ABOVE: Ursula Bellugi in 2015 The Salk Institute

Although the origins of sign language for deaf or hearing-impaired people date back hundreds of years, its use has been highly stigmatized as being a lesser way of communicating. Neuroscientist Ursula Bellugi made significant contributions to decreasing the stigma of American Sign Language (ASL) by showing it is a complex language and not a truncated stand-in for spoken language, as some critics had described it. Bellugi died on April 17 at the age of 91.

Bellugi was born in Jena, Germany, on February 21, 1931, as Ursula Herzberger. Her father, Max, was a prominent mathematician, and her mother, Edith, was an artist. In response to Adolf Hitler’s rise to power and the dwindling prospects for Max as a Jewish scholar, the family left Germany in 1934 for upstate New York. According to The New York Times, her father’s friend and former professor, Albert Einstein, helped him get settled in Rochester and find a job in an optical laboratory for the photography company Kodak. 

Upon finishing high school, Bellugi attended Antioch College, a small private school near Dayton, Ohio, and earned her bachelor’s degree in psychology in 1952. In 1953, she married Pierro Bellugi, a famed conductor and composer. The pair had two sons but ultimately divorced in 1959. 

Her work in psychology was shaped by an interest in language development, and she later moved to Massachusetts to work under Roger Brown at Harvard and MIT, where she studied language acquisition in children. While hustling as a single mother, she began taking classes at both universities, getting a PhD in education from Harvard in 1967, and briefly held a position as an associate professor there. Soon after, she married linguist Edward Klima, one of her former instructors at MIT, though she continued to use the name Bellugi professionally, the Times reports.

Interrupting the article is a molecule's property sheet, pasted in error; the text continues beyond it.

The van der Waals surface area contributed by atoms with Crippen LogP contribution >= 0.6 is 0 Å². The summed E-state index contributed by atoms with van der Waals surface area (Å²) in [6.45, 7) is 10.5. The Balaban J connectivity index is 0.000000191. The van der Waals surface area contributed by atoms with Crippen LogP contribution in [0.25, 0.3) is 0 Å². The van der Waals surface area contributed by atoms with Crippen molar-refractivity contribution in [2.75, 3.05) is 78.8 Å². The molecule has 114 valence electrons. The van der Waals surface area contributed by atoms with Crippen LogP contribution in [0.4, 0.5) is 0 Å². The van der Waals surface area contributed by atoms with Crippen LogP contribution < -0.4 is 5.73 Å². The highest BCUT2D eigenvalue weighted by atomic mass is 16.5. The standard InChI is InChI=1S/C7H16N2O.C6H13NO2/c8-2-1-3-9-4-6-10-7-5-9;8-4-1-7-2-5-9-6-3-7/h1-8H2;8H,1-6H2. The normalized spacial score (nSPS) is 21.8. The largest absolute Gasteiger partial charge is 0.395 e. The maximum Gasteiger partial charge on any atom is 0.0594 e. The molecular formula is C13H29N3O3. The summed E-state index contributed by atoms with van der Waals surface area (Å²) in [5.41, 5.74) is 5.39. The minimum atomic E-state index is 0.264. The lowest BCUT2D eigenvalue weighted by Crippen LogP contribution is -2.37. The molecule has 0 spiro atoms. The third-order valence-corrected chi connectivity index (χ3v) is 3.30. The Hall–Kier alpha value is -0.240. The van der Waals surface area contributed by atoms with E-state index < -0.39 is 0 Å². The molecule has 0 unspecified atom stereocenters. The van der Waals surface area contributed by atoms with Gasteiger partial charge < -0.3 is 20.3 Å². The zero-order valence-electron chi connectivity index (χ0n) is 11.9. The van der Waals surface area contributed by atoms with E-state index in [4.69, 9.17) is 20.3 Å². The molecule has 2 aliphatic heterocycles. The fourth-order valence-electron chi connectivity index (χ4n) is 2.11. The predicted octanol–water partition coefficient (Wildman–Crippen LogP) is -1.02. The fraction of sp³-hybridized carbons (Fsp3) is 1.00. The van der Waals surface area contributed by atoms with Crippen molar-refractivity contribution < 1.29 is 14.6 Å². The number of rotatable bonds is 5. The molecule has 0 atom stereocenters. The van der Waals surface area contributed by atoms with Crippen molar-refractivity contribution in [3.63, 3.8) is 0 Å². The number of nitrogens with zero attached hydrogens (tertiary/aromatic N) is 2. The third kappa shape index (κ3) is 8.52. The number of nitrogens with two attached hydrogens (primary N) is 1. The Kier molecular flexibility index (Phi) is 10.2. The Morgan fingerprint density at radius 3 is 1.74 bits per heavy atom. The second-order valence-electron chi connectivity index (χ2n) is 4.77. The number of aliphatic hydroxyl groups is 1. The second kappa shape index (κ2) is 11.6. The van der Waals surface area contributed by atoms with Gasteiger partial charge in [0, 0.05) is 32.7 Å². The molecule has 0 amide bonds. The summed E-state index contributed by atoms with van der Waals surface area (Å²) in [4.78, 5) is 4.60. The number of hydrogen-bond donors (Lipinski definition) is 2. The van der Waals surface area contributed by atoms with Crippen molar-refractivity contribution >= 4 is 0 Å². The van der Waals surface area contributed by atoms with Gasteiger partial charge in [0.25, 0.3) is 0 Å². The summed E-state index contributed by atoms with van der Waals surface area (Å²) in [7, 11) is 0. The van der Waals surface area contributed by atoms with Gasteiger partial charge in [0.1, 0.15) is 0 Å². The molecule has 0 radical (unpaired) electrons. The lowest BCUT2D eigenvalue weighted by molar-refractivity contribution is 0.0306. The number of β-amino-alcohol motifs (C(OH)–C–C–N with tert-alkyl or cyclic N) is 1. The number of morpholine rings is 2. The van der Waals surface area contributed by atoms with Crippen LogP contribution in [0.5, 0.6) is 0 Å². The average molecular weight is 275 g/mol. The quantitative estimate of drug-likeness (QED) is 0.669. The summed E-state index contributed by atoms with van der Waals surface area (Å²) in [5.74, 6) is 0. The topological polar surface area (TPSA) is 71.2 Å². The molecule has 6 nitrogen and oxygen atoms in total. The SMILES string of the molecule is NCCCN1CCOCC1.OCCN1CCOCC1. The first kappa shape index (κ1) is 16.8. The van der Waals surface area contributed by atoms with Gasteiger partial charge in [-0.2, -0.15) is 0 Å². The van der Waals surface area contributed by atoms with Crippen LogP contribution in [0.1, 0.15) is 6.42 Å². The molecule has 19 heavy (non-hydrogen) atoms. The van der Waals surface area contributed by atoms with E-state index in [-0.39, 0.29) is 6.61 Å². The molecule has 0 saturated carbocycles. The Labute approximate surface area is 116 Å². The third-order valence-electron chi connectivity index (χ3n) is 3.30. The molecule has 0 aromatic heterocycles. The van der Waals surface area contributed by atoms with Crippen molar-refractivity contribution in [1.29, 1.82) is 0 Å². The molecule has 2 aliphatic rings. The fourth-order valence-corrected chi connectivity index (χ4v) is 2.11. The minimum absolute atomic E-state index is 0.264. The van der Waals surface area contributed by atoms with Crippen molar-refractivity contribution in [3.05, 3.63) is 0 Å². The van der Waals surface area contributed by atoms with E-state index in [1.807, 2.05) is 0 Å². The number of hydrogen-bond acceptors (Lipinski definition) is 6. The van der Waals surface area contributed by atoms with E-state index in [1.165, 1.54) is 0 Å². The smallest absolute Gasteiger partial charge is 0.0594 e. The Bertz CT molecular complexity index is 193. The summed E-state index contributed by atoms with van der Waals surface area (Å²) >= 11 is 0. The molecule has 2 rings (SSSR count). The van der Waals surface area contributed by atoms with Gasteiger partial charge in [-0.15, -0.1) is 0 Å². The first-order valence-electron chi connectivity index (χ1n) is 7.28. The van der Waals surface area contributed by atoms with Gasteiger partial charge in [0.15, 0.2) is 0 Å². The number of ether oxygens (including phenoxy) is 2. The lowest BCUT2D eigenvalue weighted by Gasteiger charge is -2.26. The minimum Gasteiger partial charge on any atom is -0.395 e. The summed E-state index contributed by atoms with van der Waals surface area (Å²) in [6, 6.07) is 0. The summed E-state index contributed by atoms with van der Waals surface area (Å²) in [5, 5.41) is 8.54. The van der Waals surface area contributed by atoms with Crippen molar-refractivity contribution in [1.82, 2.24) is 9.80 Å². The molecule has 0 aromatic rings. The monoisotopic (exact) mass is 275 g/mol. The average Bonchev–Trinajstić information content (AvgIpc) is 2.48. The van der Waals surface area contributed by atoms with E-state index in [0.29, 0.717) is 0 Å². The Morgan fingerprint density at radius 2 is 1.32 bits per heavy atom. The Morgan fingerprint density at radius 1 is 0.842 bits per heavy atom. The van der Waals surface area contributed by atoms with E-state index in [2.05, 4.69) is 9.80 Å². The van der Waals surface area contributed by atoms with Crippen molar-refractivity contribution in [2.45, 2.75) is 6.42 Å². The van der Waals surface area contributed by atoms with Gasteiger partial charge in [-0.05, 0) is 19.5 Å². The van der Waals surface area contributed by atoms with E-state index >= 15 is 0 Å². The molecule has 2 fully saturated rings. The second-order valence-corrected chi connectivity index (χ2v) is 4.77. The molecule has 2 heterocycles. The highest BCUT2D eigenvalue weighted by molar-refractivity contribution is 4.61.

In 1968, the family moved to La Jolla, California. Bellugi took a job at the Salk Institute for Biological Studies and frequently collaborated with her husband, who taught at the nearby University of California, San Diego. According to a statement from the Salk Institute, her research led to the discovery that speaking in sign language activated the brain in the same ways as oral language, and demonstrated tremendous plasticity in the brain’s ability to understand and communicate via signing. This work earned Bellugi a place in the National Academy of Sciences in 2007.

“Children were told that they should sit on their hands and try as hard as they could to integrate with the hearing world,” Bellugi’s son Rob tells The San Diego Union-Tribune. He adds that both his mother and his stepfather, who adopted him and his brother after marrying their mother, “were able to prove that American Sign Language is a rich language with all of the grammar and syntax that you would find in any spoken language. They defeated the oppressors of ASL.”

Two years after joining the Salk Institute, Bellugi became director of the institution’s Laboratory for Cognitive Neuroscience, a position she held until her retirement in 2017. Over the years, she also held adjunct faculty positions at UC San Diego and San Diego State University.

In addition to her contributions to ASL, Bellugi also studied language development in those with autism or Williams syndrome. Williams syndrome is a condition in which a group of deleted genes affects brain growth and maturation and thus social and linguistic development. A 2018 statement from the Williams Syndrome Association credits Bellugi as being the first researcher from Salk “who studied people rather than the contents of a test tube or a petri dish.” Over the years, she connected with more than 1,000 individuals with Williams syndrome to learn firsthand about their language and social development.

In 2019, the Salk Institute renamed an award in her honor; the Ursula Bellugi Trailblazer Award is given annually to a woman making strides in STEM. Bellugi coauthored more than 250 papers throughout her career and wrote The Signs of Language, a book that made the case for ASL as a complete, complex language, in 1979 along with Klima.

She was preceded in death by her second husband and her son David. She is survived by her sister and brother, her son Rob, four grandchildren, and five great-grandchildren.